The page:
Along those lines, Oppenheimer said they expect Mac sales to regain momentum next quarter, as the new MacBooks will presumably keep selling at a robust pace (the Retina MacBook Pro is still supply-constrained, but that will likely end in August, Cook noted).
But the Mac is now just the third most important product when it comes to Apple’s bottom line. The first, the iPhone, is far more important.
Apple sold 26 million iPhones last quarter, which was below the 29 to 30 million that most analysts were expecting. It was also well below the 34 million Apple sold last quarter. Quarter-to-quarter, the iPhone is responsible for about half of Apple’s overall revenue (and even more of the profit). With that in mind, 26 million iPhones sold versus 30 million is meaningful. That’s the true reason that Apple missed Wall Street expectations. (And the great iPad growth couldn’t offset the miss, because the iPad is still a lower-revenue product.)
Why were fewer iPhones sold last quarter? Apple gave a few answers, but the one they kept going back to was sort of odd: speculation about new products. In other words, rumors about a new iPhone coming soon may have led to less people buying the current variety.
It’s an interesting, if sort of silly, excuse. On one hand, I’m sure it’s partially true. But on the other, I think Apple also has to blame itself more than a bit.
Apple, as a company, are creatures of habit. They tend to release products on yearly cycles at the same time every year. If people are holding off on buying a new iPhone because they think a new one is coming, Apple is at least as much to blame for this as tech pundits are.
Apple did throw a bit of a curveball last year when they released a new iPhone in the fall instead of the summer — and you saw what happened as a result: Wall Street totally screwed up expectations for Apple’s Q4. That was the last time Apple “missed”. But it ultimately didn’t really matter because the change-up turned their Q1 into an absolute blowout.
I suspect we’ll see the same thing this year. Apple missed this past quarter, but the true shock could come if they miss next quarter as well. The guidance Apple gave indicates they’re thinking small (well, for them — it’s all relative, remember) as they prepare for a “fall transition”. Apple may well hit/beat their numbers next quarter, or they may not. Regardless, they’ll likely be fairly depressed again. But that’s only because everything is aligning for a mega Q1 holiday quarter. Again.
We know iOS 6 is coming then. A new iPhone seems to be a sure bet. New iPods seem like a good bet too. New iMacs and another Retina MacBook may be in the cards as well. And then there’s the heavily-rumored “iPad mini”. If legit, that could be the biggest blockbuster launch Apple has seen yet.
That device, mixed with a new iPhone (maybe with a new form factor and LTE capabilities), and the fact that it will be the holiday shopping season is scary to think about.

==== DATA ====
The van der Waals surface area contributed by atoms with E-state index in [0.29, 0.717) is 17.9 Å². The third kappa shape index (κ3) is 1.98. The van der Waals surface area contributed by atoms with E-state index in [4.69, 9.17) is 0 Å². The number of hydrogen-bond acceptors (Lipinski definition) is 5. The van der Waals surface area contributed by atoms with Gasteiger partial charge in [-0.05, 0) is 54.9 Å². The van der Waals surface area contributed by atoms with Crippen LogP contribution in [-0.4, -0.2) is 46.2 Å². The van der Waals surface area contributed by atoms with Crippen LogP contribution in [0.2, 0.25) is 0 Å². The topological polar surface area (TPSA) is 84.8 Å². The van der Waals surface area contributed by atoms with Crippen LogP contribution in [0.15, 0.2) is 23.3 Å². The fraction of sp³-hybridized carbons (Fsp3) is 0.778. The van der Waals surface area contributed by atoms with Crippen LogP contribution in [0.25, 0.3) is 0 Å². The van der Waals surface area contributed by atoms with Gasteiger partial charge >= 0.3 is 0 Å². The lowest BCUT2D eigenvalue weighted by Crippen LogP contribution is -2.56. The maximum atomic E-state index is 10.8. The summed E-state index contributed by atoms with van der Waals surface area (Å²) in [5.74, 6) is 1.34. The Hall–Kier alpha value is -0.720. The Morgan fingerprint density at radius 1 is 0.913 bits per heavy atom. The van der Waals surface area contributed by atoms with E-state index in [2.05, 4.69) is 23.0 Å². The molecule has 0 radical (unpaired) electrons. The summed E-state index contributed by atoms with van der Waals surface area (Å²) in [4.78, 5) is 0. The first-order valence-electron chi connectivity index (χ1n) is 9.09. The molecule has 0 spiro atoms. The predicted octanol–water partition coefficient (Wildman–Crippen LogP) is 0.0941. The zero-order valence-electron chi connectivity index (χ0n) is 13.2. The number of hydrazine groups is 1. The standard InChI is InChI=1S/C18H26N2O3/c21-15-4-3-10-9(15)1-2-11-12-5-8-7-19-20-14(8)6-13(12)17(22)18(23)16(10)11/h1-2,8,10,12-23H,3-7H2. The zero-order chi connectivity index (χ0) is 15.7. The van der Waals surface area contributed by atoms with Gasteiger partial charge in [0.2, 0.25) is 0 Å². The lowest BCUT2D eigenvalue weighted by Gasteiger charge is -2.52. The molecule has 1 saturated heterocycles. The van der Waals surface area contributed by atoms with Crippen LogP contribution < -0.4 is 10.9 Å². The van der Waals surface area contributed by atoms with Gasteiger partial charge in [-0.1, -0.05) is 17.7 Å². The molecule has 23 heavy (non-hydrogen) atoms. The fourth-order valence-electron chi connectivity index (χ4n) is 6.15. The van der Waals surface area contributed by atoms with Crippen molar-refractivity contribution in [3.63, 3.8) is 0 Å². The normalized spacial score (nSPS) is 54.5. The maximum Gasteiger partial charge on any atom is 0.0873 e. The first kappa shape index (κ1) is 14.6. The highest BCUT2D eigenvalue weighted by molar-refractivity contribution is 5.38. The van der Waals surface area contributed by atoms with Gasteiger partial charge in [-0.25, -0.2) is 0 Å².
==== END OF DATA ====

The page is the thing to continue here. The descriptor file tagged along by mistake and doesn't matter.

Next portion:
Such a quarter would obviously be great for Apple, but it will have come at the expense of the previous two quarters. Again, it doesn’t really say anything about the overall business other than timing really is everything. With their current release schedule, Apple is front-loading the fiscal year (or back-loading the calendar year, if you prefer). If that continues, you’ll keep seeing Apple have years that start off with a bang and then sharply fall until the next Q1 big bang.
In many ways, it’s not different from many traditional retailers which rely heavily on holiday sales to hit yearly goals. But Apple has previously been more even, with steady growth throughout the year. But again, that’s where the growth ceiling comes into play mixed with the move towards the Q1 front-loading. (Mainly the fact that the iPhone — again, Apple’s most important product from a bottom-line perspective — used to be released in the summer.)
Long story short, despite its miss today, Apple remains fine. Better than fine, really. They’re simply experiencing some expectation issues due primarily to timing. Maybe they consider that a problem, or maybe they don’t — maybe they’re simply releasing products when they’re done. Still, from a purely fiscal perspective, it may be wise to vary their release formula. That would keep Wall Street on its toes and keep analysts off-balance. But something tells me that Apple cares more about releasing products on their own schedule, when they’re ready, and less about what Wall Street thinks short-term.
At the end of the day, they’re still going to hit their insane numbers on a yearly basis. At least until they truly do hit their growth ceiling. It’s hard to know when that will happen, it depends on future products and consumer interests.
As for bloggers/journalists/pundits spoiling Apple’s numbers, Cook ended the call with the right answer. “I’m glad people want the next thing. I’m super happy about that,” he said, noting that he wasn’t going to waste any energy trying to stop speculation. Product speculation isn’t hurting Apple’s bottom line any more than Apple’s own methodical release cycles are. And neither are actually hurting sales at all — at worst, they’re simply delaying them. Q1 2013 is going to be massive.